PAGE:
Let me bring up another threat to the public domain. Thus far I've talked about threats that are legislative in nature. But I think there are societal factors as well. More and more our society perceives and treats culture as a commodity, with ownership and economic aspects associated with commodities. For example, a cottage industry has cropped up around the works of Monet and his fellow Impressionists, fueled in large measure by museums capitalizing on the popularity of these artists in their museums stores and catalogues. And we all recognize that characters in children's books, movies, and television shows have become commodities to be purchased in various forms and media. (Can you think of a single children's character that doesn't have a product tie-in?) There are a lot of reasons why culture is increasingly commodified, but surely one of the prevailing ones is that as we become less reliant on industrial output we become more dependent on our intangible assets -- i.e., our intellectual property and not our physical property. What is the effect of this on our perceptions of the public domain? If we increasingly treat our intangible assets as commodities, how does that skew our sense of importance and entitlement to a public domain?

6. Expansion of Other Intellectual Property Regimes

A sixth factor that is cutting into, if not exactly eroding, the public domain, is the increasing use of other intellectual property regimes -- particularly trademark and patent -- to offer a measure of intellectual property protection to phrases, processes, and even ideas that we associate solidly with the public domain. For example, about a year ago, The New York Times had an article about the New York City skyline being trademarked [4]. (It seems that slowly, one by one, major buildings and landmarks of the city are applying for and receiving trademark status: the Chrysler Building Spire is trademarked, as is the Stock Exchange building, and Rockefeller Center has applied for trademark of its center building, its skating rink, Prometheus and Atlas.) Now trademark does not grant an exclusive monopoly on use; instead, it grants the trademark holder the right to use the trademarked item as a means of distinguishing its goods or services in a commercial marketplace. So you can freely use the Chrysler building spire as a source of inspiration for a work, just don't use it as your company logo, or in the example the Times offers, as a design on a popular line of dishware.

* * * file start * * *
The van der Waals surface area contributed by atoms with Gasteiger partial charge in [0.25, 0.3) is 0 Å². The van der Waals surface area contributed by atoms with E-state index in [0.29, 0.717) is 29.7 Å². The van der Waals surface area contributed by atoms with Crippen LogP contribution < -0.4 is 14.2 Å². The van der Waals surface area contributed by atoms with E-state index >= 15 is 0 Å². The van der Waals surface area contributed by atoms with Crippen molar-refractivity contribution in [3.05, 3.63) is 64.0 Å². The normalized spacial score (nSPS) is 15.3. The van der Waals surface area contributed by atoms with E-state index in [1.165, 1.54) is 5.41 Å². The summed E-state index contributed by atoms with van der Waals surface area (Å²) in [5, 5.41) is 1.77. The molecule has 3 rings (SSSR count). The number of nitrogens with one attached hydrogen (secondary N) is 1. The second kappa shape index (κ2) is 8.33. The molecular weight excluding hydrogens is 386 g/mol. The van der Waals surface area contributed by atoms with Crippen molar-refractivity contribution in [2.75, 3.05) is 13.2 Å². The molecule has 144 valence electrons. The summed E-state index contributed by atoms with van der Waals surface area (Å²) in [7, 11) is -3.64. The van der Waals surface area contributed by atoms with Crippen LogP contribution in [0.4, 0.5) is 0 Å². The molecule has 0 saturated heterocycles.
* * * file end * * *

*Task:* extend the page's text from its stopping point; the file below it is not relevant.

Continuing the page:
Patents are also pushing into the terrain of what was considered intuitively "the public domain". Hundreds of sequences of the human genome have been patented by individuals and commercial entities. (While these patents won't deprive you of your right to own your genes, they do prevent you from developing and selling commercial products based on the patented sequence.) And you may have heard about Amazon.com patenting their "one click" concept which allows customers to initiate a purchase with (literally) one click of their mouse button. My personal nominee for a chutzpah award goes to a Web-based company who, last February, filed a patent for downloading files on the Web. My point here is that increasingly we see ideas, processes, and even natural phenomena being patented. Patents like these, referred to as "soft" patents, don't cover a physical invention -- which is what patent law was initially set up to do. They are pushing the envelope of this particular legal regime. But just as importantly, they are pushing into what has heretofore been considered some of the most sacred cows of the public domain.

There are other significant factors that affect the public domain, such as privacy and publicity laws, encryption technologies, anticircumvention legislation, etc., which I hope others will touch on today. I do hope that the thoughts I've discussed -- what the public domain is, its value, and the threats to it, -- provide some basic background for consideration and discussion as we move through today's Town Meeting. Thank you.


1. L. Ray Patterson and Stanley W. Lindberg. The Nature of Copyright: A Law of User's Rights. (Athens: University of Georgia Press, 1991).

2. Lauren Vanpelt. "Mickey Mouse: A Truly Public Character." Spring 1999. http://www.public.asu.edu/~dkarjala/publicdomain/Vanpelt-s99.html

3. Michael Shapiro. "Not Control: Progress." Museum News 76, no. 5 (September/October 1997): 37-38.

4. Dunlap, David W. (1998) "What Next? A Fee for Looking?" The New York Times. Thursday, August 27, 1998. Section B1, B8.